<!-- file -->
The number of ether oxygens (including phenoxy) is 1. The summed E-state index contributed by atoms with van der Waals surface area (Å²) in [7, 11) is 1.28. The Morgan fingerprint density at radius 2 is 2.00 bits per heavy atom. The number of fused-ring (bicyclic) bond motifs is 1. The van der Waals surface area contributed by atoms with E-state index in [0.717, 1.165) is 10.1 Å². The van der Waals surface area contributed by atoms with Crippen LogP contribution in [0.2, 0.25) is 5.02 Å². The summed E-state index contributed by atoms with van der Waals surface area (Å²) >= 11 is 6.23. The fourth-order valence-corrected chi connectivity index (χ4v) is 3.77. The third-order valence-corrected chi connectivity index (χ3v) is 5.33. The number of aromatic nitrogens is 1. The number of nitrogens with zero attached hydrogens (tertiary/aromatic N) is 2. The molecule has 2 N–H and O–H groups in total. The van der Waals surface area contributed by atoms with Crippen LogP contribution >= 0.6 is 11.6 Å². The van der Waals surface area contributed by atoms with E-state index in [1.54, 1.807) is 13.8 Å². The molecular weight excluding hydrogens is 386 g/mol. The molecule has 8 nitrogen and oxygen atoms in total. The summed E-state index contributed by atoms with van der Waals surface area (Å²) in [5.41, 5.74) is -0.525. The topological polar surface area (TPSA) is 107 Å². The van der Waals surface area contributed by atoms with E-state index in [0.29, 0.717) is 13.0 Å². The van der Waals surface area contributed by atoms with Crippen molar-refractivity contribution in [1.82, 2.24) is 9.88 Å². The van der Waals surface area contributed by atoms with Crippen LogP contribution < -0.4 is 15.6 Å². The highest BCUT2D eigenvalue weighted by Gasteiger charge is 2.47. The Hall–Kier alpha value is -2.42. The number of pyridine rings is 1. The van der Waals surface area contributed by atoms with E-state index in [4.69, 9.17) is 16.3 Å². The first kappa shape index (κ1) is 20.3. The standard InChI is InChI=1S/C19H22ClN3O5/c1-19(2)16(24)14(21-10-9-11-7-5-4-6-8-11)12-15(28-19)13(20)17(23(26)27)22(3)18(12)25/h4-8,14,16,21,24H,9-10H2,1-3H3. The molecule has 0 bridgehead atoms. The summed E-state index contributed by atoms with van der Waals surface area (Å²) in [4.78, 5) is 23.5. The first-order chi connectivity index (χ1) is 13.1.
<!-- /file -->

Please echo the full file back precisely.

The number of ether oxygens (including phenoxy) is 1. The summed E-state index contributed by atoms with van der Waals surface area (Å²) in [7, 11) is 1.28. The Morgan fingerprint density at radius 2 is 2.00 bits per heavy atom. The number of fused-ring (bicyclic) bond motifs is 1. The van der Waals surface area contributed by atoms with E-state index in [0.717, 1.165) is 10.1 Å². The van der Waals surface area contributed by atoms with Crippen LogP contribution in [0.2, 0.25) is 5.02 Å². The summed E-state index contributed by atoms with van der Waals surface area (Å²) >= 11 is 6.23. The fourth-order valence-corrected chi connectivity index (χ4v) is 3.77. The third-order valence-corrected chi connectivity index (χ3v) is 5.33. The number of aromatic nitrogens is 1. The number of nitrogens with zero attached hydrogens (tertiary/aromatic N) is 2. The molecule has 2 N–H and O–H groups in total. The van der Waals surface area contributed by atoms with Crippen LogP contribution >= 0.6 is 11.6 Å². The van der Waals surface area contributed by atoms with E-state index in [1.54, 1.807) is 13.8 Å². The molecular weight excluding hydrogens is 386 g/mol. The molecule has 8 nitrogen and oxygen atoms in total. The summed E-state index contributed by atoms with van der Waals surface area (Å²) in [5.41, 5.74) is -0.525. The topological polar surface area (TPSA) is 107 Å². The van der Waals surface area contributed by atoms with E-state index in [0.29, 0.717) is 13.0 Å². The van der Waals surface area contributed by atoms with Crippen molar-refractivity contribution in [1.82, 2.24) is 9.88 Å². The van der Waals surface area contributed by atoms with Crippen LogP contribution < -0.4 is 15.6 Å². The highest BCUT2D eigenvalue weighted by Gasteiger charge is 2.47. The Hall–Kier alpha value is -2.42. The number of pyridine rings is 1. The van der Waals surface area contributed by atoms with E-state index in [4.69, 9.17) is 16.3 Å². The first kappa shape index (κ1) is 20.3. The standard InChI is InChI=1S/C19H22ClN3O5/c1-19(2)16(24)14(21-10-9-11-7-5-4-6-8-11)12-15(28-19)13(20)17(23(26)27)22(3)18(12)25/h4-8,14,16,21,24H,9-10H2,1-3H3. The molecule has 0 bridgehead atoms. The summed E-state index contributed by atoms with van der Waals surface area (Å²) in [4.78, 5) is 23.5. The first-order chi connectivity index (χ1) is 13.1.